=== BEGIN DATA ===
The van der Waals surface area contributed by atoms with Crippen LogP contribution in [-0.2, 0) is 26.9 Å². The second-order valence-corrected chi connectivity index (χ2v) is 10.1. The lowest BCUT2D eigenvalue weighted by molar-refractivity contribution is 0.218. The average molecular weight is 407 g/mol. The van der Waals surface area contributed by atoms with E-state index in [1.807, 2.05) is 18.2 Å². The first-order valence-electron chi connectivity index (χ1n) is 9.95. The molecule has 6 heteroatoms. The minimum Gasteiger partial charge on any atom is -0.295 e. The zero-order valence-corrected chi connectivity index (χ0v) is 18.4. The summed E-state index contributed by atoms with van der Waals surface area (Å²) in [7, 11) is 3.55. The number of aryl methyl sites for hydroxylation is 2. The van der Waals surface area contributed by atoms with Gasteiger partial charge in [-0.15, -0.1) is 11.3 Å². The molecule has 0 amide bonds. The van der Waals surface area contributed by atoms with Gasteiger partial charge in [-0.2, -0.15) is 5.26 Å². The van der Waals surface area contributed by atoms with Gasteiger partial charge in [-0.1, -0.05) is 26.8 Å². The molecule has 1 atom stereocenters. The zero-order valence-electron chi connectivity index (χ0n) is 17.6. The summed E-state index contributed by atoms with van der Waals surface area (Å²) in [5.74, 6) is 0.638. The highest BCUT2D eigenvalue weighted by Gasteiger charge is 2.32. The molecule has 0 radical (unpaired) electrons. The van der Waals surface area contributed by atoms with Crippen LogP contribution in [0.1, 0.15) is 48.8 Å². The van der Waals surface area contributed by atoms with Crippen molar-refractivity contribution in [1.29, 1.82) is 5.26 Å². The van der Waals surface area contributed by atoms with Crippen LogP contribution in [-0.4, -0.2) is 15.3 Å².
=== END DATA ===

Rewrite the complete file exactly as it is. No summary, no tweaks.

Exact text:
The van der Waals surface area contributed by atoms with Crippen LogP contribution in [-0.2, 0) is 26.9 Å². The second-order valence-corrected chi connectivity index (χ2v) is 10.1. The lowest BCUT2D eigenvalue weighted by molar-refractivity contribution is 0.218. The average molecular weight is 407 g/mol. The van der Waals surface area contributed by atoms with E-state index in [1.807, 2.05) is 18.2 Å². The first-order valence-electron chi connectivity index (χ1n) is 9.95. The molecule has 6 heteroatoms. The minimum Gasteiger partial charge on any atom is -0.295 e. The zero-order valence-corrected chi connectivity index (χ0v) is 18.4. The summed E-state index contributed by atoms with van der Waals surface area (Å²) in [7, 11) is 3.55. The number of aryl methyl sites for hydroxylation is 2. The van der Waals surface area contributed by atoms with Gasteiger partial charge in [-0.15, -0.1) is 11.3 Å². The molecule has 0 amide bonds. The van der Waals surface area contributed by atoms with Gasteiger partial charge in [-0.2, -0.15) is 5.26 Å². The van der Waals surface area contributed by atoms with Gasteiger partial charge in [-0.1, -0.05) is 26.8 Å². The molecule has 1 atom stereocenters. The zero-order valence-electron chi connectivity index (χ0n) is 17.6. The summed E-state index contributed by atoms with van der Waals surface area (Å²) in [5.74, 6) is 0.638. The highest BCUT2D eigenvalue weighted by Gasteiger charge is 2.32. The molecule has 0 radical (unpaired) electrons. The van der Waals surface area contributed by atoms with Crippen LogP contribution in [0.1, 0.15) is 48.8 Å². The van der Waals surface area contributed by atoms with Crippen molar-refractivity contribution in [1.29, 1.82) is 5.26 Å². The van der Waals surface area contributed by atoms with Crippen LogP contribution in [-0.4, -0.2) is 15.3 Å².